Miss. jail escapee found dead; 1 inmate still sought
Casey Grayson is the third escaped prisoner to be found in a multi-agency hunt
By Michael Goldberg
Associated Press/Report for America
JACKSON, Miss. — A man who escaped from a Mississippi jail on April 22 has been found dead at a truck stop in New Orleans, authorities announced Tuesday.
A security guard patrolling the truck stop Sunday morning found Casey Grayson, 34, unresponsive in a white pickup more than a week after he and three other inmates escaped from the Raymond Detention Center near Jackson, Mississippi’s capital, Hinds County Sheriff Tyree Jones said.
Grayson is the third escaped prisoner to be found in a multi-agency hunt. Dylan Arrington died after barricading himself in a central Mississippi home and setting it on fire during an armed standoff with deputies on April 26. He is suspected of killing 61-year-old Anthony Watts and stealing his truck after the escape. Jerry Raynes was arrested on April 27 after allegedly stealing a public works vehicle and fleeing to Texas.
Investigators recovered drug paraphernalia in the truck where Grayson was found. But his cause of death will not be determined until results from an autopsy report are returned. Investigators have not found any signs of foul play, Jones said.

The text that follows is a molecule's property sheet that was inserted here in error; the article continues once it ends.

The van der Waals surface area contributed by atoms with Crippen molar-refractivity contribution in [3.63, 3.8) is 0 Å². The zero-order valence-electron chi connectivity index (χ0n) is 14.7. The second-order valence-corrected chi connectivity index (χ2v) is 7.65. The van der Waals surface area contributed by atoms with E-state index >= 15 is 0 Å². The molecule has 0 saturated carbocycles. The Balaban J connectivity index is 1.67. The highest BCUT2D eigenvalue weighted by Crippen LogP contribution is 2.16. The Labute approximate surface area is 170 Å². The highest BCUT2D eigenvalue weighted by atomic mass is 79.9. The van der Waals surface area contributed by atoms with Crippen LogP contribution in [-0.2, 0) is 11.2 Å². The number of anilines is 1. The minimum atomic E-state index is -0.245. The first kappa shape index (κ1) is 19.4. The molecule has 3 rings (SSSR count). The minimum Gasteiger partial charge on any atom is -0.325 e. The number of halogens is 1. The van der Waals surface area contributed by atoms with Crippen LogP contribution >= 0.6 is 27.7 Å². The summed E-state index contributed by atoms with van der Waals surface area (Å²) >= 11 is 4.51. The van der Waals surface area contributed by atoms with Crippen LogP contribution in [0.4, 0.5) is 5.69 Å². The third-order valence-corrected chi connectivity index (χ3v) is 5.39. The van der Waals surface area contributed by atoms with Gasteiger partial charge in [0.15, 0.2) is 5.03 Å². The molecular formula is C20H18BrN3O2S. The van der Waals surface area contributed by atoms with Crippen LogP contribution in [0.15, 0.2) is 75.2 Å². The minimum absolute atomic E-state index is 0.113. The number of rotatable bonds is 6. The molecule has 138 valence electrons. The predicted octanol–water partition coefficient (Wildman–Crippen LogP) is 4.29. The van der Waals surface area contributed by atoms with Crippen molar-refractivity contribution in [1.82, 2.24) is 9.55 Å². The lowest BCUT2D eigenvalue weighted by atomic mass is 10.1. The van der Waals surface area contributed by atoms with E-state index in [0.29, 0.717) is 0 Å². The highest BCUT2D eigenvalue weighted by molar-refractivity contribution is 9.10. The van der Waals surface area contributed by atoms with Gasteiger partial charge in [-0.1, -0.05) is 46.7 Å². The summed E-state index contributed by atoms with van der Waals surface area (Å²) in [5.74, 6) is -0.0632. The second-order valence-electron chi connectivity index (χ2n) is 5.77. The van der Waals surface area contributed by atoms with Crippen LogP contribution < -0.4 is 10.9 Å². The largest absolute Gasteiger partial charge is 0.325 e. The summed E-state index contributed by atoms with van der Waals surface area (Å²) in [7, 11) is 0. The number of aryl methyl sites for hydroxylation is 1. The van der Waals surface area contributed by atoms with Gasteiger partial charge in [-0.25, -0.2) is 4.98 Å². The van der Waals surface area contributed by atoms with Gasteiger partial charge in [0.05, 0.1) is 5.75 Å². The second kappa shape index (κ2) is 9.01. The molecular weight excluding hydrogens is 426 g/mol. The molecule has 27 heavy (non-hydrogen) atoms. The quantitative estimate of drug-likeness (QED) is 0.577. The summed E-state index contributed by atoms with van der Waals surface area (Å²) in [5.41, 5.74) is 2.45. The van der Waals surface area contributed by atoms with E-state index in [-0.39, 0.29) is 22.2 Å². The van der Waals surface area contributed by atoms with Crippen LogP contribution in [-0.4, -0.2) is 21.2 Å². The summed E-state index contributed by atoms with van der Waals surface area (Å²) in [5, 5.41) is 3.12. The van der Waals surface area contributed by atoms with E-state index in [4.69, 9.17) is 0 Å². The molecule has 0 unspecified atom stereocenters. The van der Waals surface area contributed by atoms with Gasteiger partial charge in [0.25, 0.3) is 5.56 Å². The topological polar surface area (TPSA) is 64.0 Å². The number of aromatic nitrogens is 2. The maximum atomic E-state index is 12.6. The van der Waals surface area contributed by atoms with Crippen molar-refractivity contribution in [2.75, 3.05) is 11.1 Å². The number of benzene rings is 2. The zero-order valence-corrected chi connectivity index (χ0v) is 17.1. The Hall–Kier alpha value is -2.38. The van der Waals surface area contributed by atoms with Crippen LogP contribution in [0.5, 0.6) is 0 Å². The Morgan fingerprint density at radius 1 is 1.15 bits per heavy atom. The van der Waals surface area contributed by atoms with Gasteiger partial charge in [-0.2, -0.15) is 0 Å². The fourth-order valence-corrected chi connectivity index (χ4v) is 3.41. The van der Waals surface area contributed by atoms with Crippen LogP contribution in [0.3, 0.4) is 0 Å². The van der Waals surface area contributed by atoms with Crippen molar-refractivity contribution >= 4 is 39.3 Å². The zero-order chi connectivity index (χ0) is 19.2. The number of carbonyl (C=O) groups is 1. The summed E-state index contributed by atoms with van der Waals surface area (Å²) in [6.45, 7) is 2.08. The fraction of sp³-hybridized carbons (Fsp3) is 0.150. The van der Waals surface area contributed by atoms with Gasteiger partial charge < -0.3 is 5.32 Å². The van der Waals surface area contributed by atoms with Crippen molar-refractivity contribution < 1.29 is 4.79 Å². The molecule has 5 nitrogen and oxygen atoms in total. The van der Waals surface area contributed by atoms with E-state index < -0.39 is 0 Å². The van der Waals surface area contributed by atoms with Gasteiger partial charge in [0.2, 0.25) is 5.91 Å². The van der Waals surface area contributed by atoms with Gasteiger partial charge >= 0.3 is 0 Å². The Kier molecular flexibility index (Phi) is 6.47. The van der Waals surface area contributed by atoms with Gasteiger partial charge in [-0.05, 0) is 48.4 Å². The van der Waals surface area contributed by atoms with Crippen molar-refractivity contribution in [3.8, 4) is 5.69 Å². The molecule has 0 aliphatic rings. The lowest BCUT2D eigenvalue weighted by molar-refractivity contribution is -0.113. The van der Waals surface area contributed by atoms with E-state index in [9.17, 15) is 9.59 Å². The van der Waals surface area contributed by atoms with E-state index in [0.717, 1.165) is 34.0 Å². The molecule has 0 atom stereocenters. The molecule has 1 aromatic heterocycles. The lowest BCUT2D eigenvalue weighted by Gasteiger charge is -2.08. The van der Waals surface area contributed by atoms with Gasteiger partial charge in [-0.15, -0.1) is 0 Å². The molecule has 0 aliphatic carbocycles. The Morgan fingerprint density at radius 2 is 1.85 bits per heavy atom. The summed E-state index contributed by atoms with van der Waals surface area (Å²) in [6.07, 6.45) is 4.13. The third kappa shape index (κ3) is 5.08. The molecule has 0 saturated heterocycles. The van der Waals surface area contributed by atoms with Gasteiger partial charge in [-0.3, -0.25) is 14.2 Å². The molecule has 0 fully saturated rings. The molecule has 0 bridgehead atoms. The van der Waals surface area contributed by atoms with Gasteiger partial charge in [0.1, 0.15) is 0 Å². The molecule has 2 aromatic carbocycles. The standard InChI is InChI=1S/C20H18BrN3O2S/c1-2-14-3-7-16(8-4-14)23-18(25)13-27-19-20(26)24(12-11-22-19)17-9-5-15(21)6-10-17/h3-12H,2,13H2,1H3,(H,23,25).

Jones said a family member may have given Grayson access to the pickup truck after the man escaped from jail. He had been incarcerated for grand larceny, possession and sale of a controlled substance and illegal possession of a firearm, according to WLBT-TV.
Investigators are still searching for Corey Harrison, 22, the lone escapee who has not died or been arrested.
Raynes has been extradited to Mississippi, but he had not arrived as of Tuesday afternoon. He will be rebooked at the Raymond Detention Center, but it is unclear whether he will stay at the facility for the remainder of his sentence. He will face additional charges for escape and auto theft, Jones said.
In July, U.S. District Judge Carlton Reeves ordered a rare takeover of the Raymond jail after he said deficiencies in supervision and staffing led to “a stunning array of assaults, as well as deaths.” But before the appointed receiver was scheduled to assume control over the jail on Jan. 1, the U.S. 5th Circuit Court of Appeals stayed the lower court’s order until it ruled on the county’s motion for reconsideration.
“As it relates to the uproar this has caused in the community, I understand the people's concern regarding the facility," Jones said. "We have taken all of the measurements necessary to prevent this from happening again.”